Original image actually hosted on second because it’s their graphic, oh my. I don’t see any public domain notice at all:

            Bottom of page:

            Modemworld caption that the image is to showcase Linden Lab’s range of new starter avatars:

          • that’s nice, but an actual Google search will tell you the image was used back in 2009, 6 years before your proof.

          •' Cinder Biscuits says:

            lol yes that image is from 2009… with the default second life avatars that were released in may 2014. pretty cool how they made that image in 2009 two years before there was even mesh to make it, four years before rigged mesh clothing they’re wearing, and five years before those avatars were made.

          • because nothing can be simulated by a computer of course. I recall the “Assistant” avatar that appeared on many websites years before the technology existed for a virtual assistant. Again, who really cares about this other than you?

          •' Cinder Biscuits says:

            lol, a simulation. yes! yes, that sound perfectly reasonable! or maybe it was created by time travelers! keep ’em coming, winter. remember, this couldn’t possibly be linden lab’s graphic even though it’s an image of their avatars and it was published in much marketing material by them.

          • Guess they should have put a copyright watermark on it then, clearly they weren’t concerned with other people using it as much as you are. Give it up already.

          •' Cinder Biscuits says:

            Who is this “they” you speak of winter? The space aliens who generated the original image out of a simulation? Space aliens can’t claim copyright, mister!

          • They, in this case, would be “default second life avatars that were released in may 2014.” as you said?

            But aside that, why couldn’t space aliens claim copyright if they came up with the design. The users obey copyright not the creators. If the space aliens registered or used their image almost anywhere on planet earth before someone else the individual copyright would exist under international law.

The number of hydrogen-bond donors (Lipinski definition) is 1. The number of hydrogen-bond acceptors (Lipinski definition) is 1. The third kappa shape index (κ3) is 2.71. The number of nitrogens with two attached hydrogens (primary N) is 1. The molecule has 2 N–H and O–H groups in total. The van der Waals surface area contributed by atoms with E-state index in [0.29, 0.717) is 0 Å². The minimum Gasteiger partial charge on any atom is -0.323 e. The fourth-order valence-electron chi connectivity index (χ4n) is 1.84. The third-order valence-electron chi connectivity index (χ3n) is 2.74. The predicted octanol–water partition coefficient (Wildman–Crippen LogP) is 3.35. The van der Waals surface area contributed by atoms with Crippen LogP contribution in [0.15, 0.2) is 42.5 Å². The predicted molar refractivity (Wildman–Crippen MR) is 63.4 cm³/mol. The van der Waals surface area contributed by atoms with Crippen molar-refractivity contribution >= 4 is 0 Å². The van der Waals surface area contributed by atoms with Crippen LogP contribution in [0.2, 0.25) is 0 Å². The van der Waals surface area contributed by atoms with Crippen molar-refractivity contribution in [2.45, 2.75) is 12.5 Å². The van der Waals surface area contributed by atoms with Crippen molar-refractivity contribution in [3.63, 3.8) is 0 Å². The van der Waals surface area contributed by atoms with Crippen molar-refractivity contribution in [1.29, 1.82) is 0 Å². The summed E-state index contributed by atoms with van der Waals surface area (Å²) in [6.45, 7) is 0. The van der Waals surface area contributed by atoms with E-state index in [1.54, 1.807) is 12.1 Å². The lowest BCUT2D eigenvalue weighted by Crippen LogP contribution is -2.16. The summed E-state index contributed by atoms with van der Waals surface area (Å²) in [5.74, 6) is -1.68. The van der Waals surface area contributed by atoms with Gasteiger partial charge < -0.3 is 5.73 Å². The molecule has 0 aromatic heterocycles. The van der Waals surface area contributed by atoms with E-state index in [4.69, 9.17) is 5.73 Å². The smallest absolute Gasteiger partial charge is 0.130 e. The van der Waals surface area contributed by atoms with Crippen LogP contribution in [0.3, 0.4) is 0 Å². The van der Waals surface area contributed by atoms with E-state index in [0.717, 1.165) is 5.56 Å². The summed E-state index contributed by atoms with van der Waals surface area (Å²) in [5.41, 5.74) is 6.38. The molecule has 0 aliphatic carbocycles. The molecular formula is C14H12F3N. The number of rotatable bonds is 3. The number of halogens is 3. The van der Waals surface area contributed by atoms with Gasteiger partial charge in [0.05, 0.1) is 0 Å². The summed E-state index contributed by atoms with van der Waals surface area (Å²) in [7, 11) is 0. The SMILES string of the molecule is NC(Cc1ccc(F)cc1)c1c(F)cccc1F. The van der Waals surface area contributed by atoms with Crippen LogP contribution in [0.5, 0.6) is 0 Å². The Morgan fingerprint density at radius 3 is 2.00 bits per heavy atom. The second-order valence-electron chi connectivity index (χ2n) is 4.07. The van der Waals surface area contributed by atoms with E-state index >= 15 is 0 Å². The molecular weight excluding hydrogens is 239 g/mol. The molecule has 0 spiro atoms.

•' Cinder Biscuits says:

            Images don’t generate themselves, winter.

            Also, copyright only applies to humans. See PETA v. Slater ruling.

        •' TigerHaven says:

          Wow, you should take this stuff that was posted and improve upon. Instead it seems your having a tantrum. I mean if someone posted this up and I was a grid owner I’d totally look in to making things better. TBH I don’t belong to any grid instead I visit all grids. Anyways you should look in to the flaws with your opensimulator setup instead of thinking that nothing is wrong and improve.

          And to point the blame back at me about its possibly my fault of being laggy? I’m 100% sure in this case it’s not me, by how your website looks.

          Best of luck to you with your hobby.

          • I don’t think a website represents the quality of a grid. Some people easily toss together a prefabricated site with info on it, or use ready to use website tools, some like to build it from scratch so they have full control over everything. I agree that https is something that needs to be implemented all over soon – but sadly the majority of sites are not. I use various guild sites that have financial transactions handled on it (shivtr for example) and even though the site is great quality and used my many thousands of people – they’ve not implemented https – so that in itself doesn’t mean anything.

            The website has a lot of information, a good back end for region back up etc. Could be more streamlined for sure – but def doesn’t mean the grid is lacking.

      •' RainyDae Pixels says:

        Cinder – thanks for pointing out the use of that image. That image has since been changed, because you’re right – TanGLe wants to promote things that are unique to TanGLe, without intentionally infringing on anyone, or any entity. Some people do use items or images without realizing that these things CAN be made easily available for anyone to take even though they may be copyrighted. The other thing I would like to comment on is the http/https – this is definitely not my area of expertise. However I was randomly checking a number of other grid websites, some being DigiWorldz, Great Canadian Grid, Genesis Metaverse and some others. None of their avatar log in pages were https. The only ones I found https at was OSGrid, InWorldz, SL and DigiWorldz billing account. So — I’m not sure why TanGLe is being singled out for that. The financial transactions at TanGLe are being handled by PayPal. You are transferred to a secure connection to buy Tbucks. (unless I am missing something, in which case feel free to clarify)